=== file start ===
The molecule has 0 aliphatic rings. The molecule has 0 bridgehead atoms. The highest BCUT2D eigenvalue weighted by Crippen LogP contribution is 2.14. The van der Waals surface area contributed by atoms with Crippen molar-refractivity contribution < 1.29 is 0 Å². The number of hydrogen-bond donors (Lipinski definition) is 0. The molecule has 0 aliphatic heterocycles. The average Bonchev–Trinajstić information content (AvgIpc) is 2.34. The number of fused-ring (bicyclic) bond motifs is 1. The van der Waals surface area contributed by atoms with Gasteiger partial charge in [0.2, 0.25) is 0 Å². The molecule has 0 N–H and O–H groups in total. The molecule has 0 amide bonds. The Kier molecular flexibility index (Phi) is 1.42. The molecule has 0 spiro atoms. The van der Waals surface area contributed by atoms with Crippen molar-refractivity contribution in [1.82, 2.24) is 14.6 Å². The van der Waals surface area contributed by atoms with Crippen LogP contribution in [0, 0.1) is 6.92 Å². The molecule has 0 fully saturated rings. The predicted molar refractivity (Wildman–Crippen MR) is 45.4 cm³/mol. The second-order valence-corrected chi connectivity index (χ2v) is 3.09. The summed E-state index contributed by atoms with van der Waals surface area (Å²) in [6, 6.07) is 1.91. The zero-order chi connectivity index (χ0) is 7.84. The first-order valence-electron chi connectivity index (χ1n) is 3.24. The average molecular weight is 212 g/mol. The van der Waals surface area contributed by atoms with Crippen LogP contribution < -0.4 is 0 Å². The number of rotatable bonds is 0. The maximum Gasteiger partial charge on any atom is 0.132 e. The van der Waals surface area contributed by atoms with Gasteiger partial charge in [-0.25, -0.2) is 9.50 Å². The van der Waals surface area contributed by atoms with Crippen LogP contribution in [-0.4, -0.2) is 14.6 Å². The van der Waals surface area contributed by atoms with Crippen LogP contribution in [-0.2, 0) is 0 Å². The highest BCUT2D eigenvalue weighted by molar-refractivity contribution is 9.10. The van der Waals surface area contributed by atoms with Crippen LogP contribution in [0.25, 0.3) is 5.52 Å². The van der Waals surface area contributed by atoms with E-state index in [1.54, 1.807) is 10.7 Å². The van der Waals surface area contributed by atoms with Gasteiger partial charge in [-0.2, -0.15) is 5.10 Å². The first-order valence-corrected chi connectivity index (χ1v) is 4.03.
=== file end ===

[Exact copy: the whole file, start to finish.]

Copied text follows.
The molecule has 0 aliphatic rings. The molecule has 0 bridgehead atoms. The highest BCUT2D eigenvalue weighted by Crippen LogP contribution is 2.14. The van der Waals surface area contributed by atoms with Crippen molar-refractivity contribution < 1.29 is 0 Å². The number of hydrogen-bond donors (Lipinski definition) is 0. The molecule has 0 aliphatic heterocycles. The average Bonchev–Trinajstić information content (AvgIpc) is 2.34. The number of fused-ring (bicyclic) bond motifs is 1. The van der Waals surface area contributed by atoms with Gasteiger partial charge in [0.2, 0.25) is 0 Å². The molecule has 0 N–H and O–H groups in total. The molecule has 0 amide bonds. The Kier molecular flexibility index (Phi) is 1.42. The molecule has 0 spiro atoms. The van der Waals surface area contributed by atoms with Crippen molar-refractivity contribution in [1.82, 2.24) is 14.6 Å². The van der Waals surface area contributed by atoms with Crippen LogP contribution in [0, 0.1) is 6.92 Å². The molecule has 0 fully saturated rings. The predicted molar refractivity (Wildman–Crippen MR) is 45.4 cm³/mol. The second-order valence-corrected chi connectivity index (χ2v) is 3.09. The summed E-state index contributed by atoms with van der Waals surface area (Å²) in [6, 6.07) is 1.91. The zero-order chi connectivity index (χ0) is 7.84. The first-order valence-electron chi connectivity index (χ1n) is 3.24. The average molecular weight is 212 g/mol. The van der Waals surface area contributed by atoms with Crippen LogP contribution < -0.4 is 0 Å². The number of rotatable bonds is 0. The maximum Gasteiger partial charge on any atom is 0.132 e. The van der Waals surface area contributed by atoms with Gasteiger partial charge in [-0.25, -0.2) is 9.50 Å². The van der Waals surface area contributed by atoms with Crippen LogP contribution in [-0.4, -0.2) is 14.6 Å². The van der Waals surface area contributed by atoms with Crippen LogP contribution in [-0.2, 0) is 0 Å². The highest BCUT2D eigenvalue weighted by molar-refractivity contribution is 9.10. The van der Waals surface area contributed by atoms with Crippen LogP contribution in [0.25, 0.3) is 5.52 Å². The van der Waals surface area contributed by atoms with E-state index in [1.54, 1.807) is 10.7 Å². The van der Waals surface area contributed by atoms with Gasteiger partial charge in [-0.2, -0.15) is 5.10 Å². The first-order valence-corrected chi connectivity index (χ1v) is 4.03.